Midwife looks to turn focus from hospital to postpartum care during pandemic

Posted at 3:36 PM, May 20, 2020
and last updated 2020-05-20 19:21:01-04

CLEVELAND — Like most of us, Michelle Witten has been in quarantine since Mid-March.

“We do miss family and friends,” she said. “I think that’s the hardest part."

Unlike most of us, she’s been home with a newborn. “Its a weird time warp/time crawl because you’re so sleep-deprived and then - but there’s also this baby and it’s fun and exciting and it’s new,” she said about the last eight weeks.

Her second child, Maggie, was born on March 24, one day after Ohio’s stay-at-home order started. Witten decided to have Maggie at home with a midwife instead of at a hospital.

“It was the pandemic that ultimately pushed me in this direction,” she said. News 5 talked to Witten about her decision to have a home birth a few days before Maggie was born.

But, when the midwife and doula left her house, it was just Witten and her husband now at home with a 3-year-old and a newborn.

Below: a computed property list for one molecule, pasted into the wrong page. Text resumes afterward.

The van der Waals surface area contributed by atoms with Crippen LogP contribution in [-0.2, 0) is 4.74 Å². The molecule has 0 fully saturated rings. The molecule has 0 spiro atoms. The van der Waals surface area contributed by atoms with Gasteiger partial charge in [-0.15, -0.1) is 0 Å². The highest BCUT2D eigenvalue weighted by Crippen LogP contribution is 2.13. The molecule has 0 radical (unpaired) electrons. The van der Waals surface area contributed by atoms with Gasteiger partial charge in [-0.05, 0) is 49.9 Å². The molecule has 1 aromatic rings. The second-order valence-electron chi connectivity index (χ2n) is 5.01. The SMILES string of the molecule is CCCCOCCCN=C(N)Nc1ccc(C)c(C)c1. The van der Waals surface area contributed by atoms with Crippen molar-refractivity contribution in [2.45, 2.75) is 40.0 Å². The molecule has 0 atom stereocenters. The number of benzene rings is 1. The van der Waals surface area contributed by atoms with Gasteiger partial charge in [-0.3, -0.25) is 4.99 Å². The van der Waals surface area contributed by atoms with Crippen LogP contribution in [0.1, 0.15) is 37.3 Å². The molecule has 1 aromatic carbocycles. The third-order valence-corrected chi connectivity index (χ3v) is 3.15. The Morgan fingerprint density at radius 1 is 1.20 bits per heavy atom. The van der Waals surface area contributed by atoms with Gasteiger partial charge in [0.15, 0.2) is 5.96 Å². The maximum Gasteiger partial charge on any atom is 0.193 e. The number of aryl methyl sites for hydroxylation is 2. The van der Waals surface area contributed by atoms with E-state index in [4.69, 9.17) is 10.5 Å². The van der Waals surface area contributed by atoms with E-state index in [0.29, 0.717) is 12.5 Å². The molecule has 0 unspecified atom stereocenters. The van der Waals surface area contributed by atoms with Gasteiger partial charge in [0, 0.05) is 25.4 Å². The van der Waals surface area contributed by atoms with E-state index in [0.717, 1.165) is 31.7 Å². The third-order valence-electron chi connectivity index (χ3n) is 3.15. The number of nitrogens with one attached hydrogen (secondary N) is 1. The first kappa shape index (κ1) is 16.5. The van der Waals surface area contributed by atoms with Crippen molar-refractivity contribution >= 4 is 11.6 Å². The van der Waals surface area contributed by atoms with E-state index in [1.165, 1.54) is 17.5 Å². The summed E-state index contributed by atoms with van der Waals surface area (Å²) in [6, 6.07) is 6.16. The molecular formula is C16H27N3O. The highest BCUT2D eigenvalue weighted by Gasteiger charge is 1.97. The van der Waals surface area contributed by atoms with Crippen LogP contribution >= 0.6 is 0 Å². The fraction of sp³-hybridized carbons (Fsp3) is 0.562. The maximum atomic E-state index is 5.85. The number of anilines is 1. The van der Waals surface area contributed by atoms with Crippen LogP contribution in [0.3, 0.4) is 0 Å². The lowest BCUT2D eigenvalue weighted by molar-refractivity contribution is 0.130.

“Some people have come and visited through the window but that’s all you can do,” she said. Witten misses her family and her church community and she is concerned about postpartum depression.

“[Doctors] were afraid I was going to have all these postpartum depression issues because I was high risk for that,” she said. “I have White Coat Syndrome so, like, hospitals freak me out to begin with.”

Witten isn’t alone. A 2013 study released in the JAMA Psychiatry shows nearly 600,000 women in the United States suffer from postpartum depression in the first year after a child is born.

Witten’s midwife, Colleen Kennedy-Schroeder doesn’t want post-birth care to be forgotten.

“We’re kind of in this survival mode,” Kennedy-Schroeder said.

She worries that care after a woman goes home isn’t the focus while everyone watches what happens inside the hospitals. Searches for postpartum depression have been rising.

A Google Trends line showsa steady uptick in searches across the U.S. The climb started in mid-March when the pandemic was declared. “Birth doesn’t end right when the baby comes out,” Kennedy-Schroeder said. “That’s just the beginning. That postpartum care is equally, if not more, important.”